Lawsuit Over Water Service Is Dismissed
Thursday, May 17, 2007
A federal judge yesterday threw out a lawsuit filed by the City of Falls Church charging that Fairfax County's water utility was improperly offering service to new customers in areas traditionally served by the city.
The ruling, which clears the way for the county to sell its water more widely, deals a potentially serious blow to the finances of the city of 11,000.
Falls Church depends heavily on revenue from its water system, which serves more than 34,000 businesses and homes, most of them in the surrounding county. Critics have contended, however, that the city unfairly subsidizes low property tax rates for its homeowners by selling high-priced water.
For decades, Falls Church has purchased water from the Washington Aqueduct, operated by the U.S. Army Corps of Engineers, for sale beyond its boundaries, including areas such as Tysons Corner and Dunn Loring. In February, the city sued Fairfax Water, formerly the Fairfax County Water Authority, alleging that it contacted the developer of a major residential project near the Dunn Loring-Merrifield Metro station about providing water service.
Falls Church officials argued that a series of federal laws controlling the aqueduct's water, and a 1959 agreement with the county, give the city exclusive rights to sell service in certain parts of Fairfax. But Judge Claude M. Hilton of U.S. District Court in Alexandria said in a 15-page opinion that the government never specifically granted that privilege to Falls Church.
"Had Congress intended to grant the City of Falls Church an exclusive federal service territory in Fairfax County, it certainly knew how to say so," Hilton wrote. "But there is nothing in any of the federal Acts upon which the City relies in support of its claim." The agreement with the county expired in 1989, Hilton also noted.
Falls Church City Attorney Roy Thorpe said in a statement yesterday that the city was disappointed with the decision and would be reviewing its legal options. "We are prepared to defend our water system and preserve our water service area. We believe we should be able to do business as we have for the past 75 years," Thorpe said.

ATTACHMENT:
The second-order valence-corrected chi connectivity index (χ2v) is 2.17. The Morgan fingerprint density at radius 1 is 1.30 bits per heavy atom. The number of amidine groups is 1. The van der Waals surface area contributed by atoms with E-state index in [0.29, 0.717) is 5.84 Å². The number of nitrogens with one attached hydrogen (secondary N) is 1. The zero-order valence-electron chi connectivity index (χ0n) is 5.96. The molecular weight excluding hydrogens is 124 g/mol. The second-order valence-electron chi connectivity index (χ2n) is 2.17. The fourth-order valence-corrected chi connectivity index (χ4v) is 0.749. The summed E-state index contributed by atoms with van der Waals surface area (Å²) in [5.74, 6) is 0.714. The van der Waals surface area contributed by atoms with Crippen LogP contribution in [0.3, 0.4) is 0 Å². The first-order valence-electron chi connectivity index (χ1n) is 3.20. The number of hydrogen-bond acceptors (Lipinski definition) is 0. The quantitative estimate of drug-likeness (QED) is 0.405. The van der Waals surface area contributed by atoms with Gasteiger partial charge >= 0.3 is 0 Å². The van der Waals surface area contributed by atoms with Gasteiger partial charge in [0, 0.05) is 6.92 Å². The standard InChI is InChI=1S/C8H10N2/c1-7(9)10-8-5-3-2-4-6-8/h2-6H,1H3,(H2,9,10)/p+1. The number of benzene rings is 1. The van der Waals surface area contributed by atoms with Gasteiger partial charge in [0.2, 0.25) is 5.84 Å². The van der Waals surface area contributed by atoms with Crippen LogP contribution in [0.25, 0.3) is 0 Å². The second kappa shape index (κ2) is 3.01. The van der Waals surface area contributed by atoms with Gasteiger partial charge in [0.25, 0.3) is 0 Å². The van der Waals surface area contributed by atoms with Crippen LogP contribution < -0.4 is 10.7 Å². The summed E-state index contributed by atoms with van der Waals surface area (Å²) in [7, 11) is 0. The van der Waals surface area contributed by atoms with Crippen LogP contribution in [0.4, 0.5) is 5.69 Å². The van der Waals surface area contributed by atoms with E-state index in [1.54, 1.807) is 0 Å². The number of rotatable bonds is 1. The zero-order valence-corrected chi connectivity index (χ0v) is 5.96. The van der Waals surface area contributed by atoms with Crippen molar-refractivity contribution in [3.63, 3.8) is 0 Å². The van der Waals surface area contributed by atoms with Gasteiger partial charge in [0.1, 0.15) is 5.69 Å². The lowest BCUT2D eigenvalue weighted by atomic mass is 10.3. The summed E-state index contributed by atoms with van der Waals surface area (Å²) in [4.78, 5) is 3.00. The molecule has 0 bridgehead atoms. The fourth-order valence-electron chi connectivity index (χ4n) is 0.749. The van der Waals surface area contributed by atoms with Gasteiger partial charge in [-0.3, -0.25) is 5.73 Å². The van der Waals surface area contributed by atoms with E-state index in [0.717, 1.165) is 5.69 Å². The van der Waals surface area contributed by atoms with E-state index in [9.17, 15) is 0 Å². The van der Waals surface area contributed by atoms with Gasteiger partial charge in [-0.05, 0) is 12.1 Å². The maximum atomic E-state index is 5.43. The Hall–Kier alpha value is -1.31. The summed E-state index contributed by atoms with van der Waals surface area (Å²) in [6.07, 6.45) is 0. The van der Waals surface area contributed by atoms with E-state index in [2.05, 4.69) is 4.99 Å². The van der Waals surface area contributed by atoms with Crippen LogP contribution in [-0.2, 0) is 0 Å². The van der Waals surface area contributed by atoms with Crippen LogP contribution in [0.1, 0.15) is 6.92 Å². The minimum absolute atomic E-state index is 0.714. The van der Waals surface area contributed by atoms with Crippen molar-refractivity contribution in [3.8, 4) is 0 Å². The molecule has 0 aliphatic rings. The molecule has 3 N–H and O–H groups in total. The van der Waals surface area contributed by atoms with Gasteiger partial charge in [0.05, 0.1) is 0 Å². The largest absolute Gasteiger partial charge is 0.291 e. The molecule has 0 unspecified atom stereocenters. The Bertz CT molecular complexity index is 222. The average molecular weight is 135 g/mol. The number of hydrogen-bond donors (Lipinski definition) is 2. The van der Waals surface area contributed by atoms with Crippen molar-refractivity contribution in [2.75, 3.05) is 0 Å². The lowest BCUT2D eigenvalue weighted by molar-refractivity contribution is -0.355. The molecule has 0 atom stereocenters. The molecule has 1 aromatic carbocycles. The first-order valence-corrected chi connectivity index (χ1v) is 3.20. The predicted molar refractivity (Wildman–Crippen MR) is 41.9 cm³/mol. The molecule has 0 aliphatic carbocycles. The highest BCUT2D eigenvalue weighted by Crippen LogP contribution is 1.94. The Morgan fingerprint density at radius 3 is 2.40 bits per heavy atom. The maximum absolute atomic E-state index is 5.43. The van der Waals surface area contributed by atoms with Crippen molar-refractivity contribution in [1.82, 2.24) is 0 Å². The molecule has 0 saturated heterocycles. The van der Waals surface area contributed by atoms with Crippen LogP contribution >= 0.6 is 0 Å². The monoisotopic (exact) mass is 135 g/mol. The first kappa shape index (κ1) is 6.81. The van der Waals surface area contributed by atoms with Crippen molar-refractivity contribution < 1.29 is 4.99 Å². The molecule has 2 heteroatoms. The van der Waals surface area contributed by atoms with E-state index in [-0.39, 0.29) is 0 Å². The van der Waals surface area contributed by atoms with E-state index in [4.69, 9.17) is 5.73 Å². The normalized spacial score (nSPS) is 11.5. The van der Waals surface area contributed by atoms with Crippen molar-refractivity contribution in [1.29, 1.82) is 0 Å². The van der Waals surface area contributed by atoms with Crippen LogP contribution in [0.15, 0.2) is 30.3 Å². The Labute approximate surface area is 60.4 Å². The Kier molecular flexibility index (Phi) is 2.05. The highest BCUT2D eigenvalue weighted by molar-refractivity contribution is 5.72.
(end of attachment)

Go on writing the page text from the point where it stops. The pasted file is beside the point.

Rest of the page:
The city charges $3.03 for 1,000 gallons of water, while the county charges about half that. Fairfax County Board of Supervisors Chairman Gerald E. Connolly (D) said the decision "opens the door for the Fairfax Water Authority to compete anywhere and everywhere in the county." The city, he said, "was seeking protection from competition." The authority serves about 1.3 million people in Fairfax, Loudoun and Prince William counties and the city of Alexandria.
According to testimony and exhibits submitted by Fairfax Water attorneys, Falls Church has taken large sums out of its water system funds for general city operations. From 2000 to 2006, the city transferred an average of $4.6 million a year from the water system.
Because only 10 percent of the city's water customers live in Falls Church, attorneys said, it meant that about 110,000 other Fairfax County rate payers were subsidizing the cost of city government.
Halsey Green, the city's former finance director, testified that he went along with the policy of transferring water funds "but did not believe it was justified by the amount the city had invested in the system."